## Linear Algebra and Its Applications, Review Exercise 2.14

Review exercise 2.14. Do the three vectors $(1, 1, 3)$, $(2, 3, 6)$, and $(1, 4, 3)$ form a basis for the vector space $\mathbb{R}^3$?

Answer: In order for the three vectors to be a basis for $\mathbb{R}^3$ they must be linearly independent. We can test this by doing elimination on the following matrix with the three vectors as the columns: $\begin{bmatrix} 1&2&1 \\ 1&3&4 \\ 3&6&3 \end{bmatrix}$

Subtracting 1 times the first row from the second row we have $\begin{bmatrix} 1&2&1 \\ 1&3&4 \\ 3&6&3 \end{bmatrix} \Rightarrow \begin{bmatrix} 1&2&1 \\ 0&1&3 \\ 3&6&3 \end{bmatrix}$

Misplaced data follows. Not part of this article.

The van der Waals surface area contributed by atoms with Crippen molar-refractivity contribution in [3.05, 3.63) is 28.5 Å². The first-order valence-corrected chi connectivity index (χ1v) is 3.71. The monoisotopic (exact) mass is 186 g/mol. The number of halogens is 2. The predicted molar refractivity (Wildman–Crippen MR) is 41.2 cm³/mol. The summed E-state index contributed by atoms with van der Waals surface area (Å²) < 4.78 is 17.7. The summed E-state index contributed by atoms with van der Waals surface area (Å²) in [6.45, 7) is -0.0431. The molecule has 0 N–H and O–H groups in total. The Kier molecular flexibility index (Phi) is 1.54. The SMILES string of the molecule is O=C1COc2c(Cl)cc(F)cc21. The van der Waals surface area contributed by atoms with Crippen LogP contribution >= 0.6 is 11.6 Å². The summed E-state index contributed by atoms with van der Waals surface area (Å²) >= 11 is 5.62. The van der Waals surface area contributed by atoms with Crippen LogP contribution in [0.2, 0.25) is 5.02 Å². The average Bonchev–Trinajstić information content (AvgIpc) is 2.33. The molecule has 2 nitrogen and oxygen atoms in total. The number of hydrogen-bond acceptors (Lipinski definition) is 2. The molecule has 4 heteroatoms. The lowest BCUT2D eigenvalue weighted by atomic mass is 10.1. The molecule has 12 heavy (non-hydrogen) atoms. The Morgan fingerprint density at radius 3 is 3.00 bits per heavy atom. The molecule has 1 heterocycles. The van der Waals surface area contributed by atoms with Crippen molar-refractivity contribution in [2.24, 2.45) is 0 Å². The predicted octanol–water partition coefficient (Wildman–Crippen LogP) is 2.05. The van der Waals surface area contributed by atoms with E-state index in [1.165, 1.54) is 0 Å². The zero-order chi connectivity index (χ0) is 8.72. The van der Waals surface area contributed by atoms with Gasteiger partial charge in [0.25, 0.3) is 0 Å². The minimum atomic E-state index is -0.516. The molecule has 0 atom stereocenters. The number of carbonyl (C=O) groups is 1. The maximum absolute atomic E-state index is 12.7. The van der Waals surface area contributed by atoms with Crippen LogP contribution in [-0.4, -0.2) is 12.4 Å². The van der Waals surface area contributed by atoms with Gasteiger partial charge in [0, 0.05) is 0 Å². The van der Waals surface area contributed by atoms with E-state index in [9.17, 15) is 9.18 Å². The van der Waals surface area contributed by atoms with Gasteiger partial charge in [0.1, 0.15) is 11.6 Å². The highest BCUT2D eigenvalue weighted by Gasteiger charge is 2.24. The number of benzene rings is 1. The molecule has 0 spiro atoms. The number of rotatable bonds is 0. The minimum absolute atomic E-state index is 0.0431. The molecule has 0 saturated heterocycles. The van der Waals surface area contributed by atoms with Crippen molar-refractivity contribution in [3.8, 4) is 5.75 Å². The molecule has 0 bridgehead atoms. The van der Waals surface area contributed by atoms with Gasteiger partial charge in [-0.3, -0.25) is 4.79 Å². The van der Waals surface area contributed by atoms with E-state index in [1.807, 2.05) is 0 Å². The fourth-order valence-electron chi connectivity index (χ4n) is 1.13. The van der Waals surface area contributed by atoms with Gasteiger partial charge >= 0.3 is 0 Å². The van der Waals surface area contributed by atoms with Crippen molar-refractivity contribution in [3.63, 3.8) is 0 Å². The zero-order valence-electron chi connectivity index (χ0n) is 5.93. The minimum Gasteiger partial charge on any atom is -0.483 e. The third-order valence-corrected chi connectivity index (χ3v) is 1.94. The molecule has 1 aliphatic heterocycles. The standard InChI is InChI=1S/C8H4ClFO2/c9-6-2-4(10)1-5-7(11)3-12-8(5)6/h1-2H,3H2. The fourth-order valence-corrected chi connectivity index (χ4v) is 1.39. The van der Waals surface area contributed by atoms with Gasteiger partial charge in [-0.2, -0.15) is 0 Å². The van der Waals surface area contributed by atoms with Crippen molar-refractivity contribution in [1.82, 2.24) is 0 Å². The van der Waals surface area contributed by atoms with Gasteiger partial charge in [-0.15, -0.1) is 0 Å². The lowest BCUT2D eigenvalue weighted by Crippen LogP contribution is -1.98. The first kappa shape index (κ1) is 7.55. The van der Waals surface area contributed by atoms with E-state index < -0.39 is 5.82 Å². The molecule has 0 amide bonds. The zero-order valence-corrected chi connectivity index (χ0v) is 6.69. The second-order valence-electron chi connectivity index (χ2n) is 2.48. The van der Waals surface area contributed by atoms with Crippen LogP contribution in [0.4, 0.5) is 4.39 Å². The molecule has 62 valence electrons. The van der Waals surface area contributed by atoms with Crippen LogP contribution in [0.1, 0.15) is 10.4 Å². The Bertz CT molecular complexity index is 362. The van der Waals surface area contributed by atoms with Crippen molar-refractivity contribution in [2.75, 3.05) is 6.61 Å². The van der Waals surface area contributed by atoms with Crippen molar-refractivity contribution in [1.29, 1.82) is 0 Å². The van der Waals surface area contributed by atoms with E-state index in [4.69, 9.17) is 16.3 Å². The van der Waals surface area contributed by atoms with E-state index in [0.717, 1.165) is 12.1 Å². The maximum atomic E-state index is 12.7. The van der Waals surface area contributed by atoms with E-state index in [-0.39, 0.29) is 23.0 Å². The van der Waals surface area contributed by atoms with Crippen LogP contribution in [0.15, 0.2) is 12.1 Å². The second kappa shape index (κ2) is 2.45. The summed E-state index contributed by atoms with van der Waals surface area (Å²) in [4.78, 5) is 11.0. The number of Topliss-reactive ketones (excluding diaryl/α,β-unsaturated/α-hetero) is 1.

and subtracting 3 times the first row from the third row we have $\begin{bmatrix} 1&2&1 \\ 0&1&3 \\ 3&6&3 \end{bmatrix} \Rightarrow \begin{bmatrix} 1&2&1 \\ 0&1&3 \\ 0&0&0 \end{bmatrix}$

Since there are only two pivots, the rank of the vector’s column space is $r = 2$. This means that the three columns are not linearly independent and thus the original three vectors cannot be a basis for $\mathbb{R}^3$.

NOTE: This continues a series of posts containing worked out exercises from the (out of print) book Linear Algebra and Its Applications, Third Edition by Gilbert Strang.

If you find these posts useful I encourage you to also check out the more current Linear Algebra and Its Applications, Fourth Edition , Dr Strang’s introductory textbook Introduction to Linear Algebra, Fourth Edition and the accompanying free online course, and Dr Strang’s other books .

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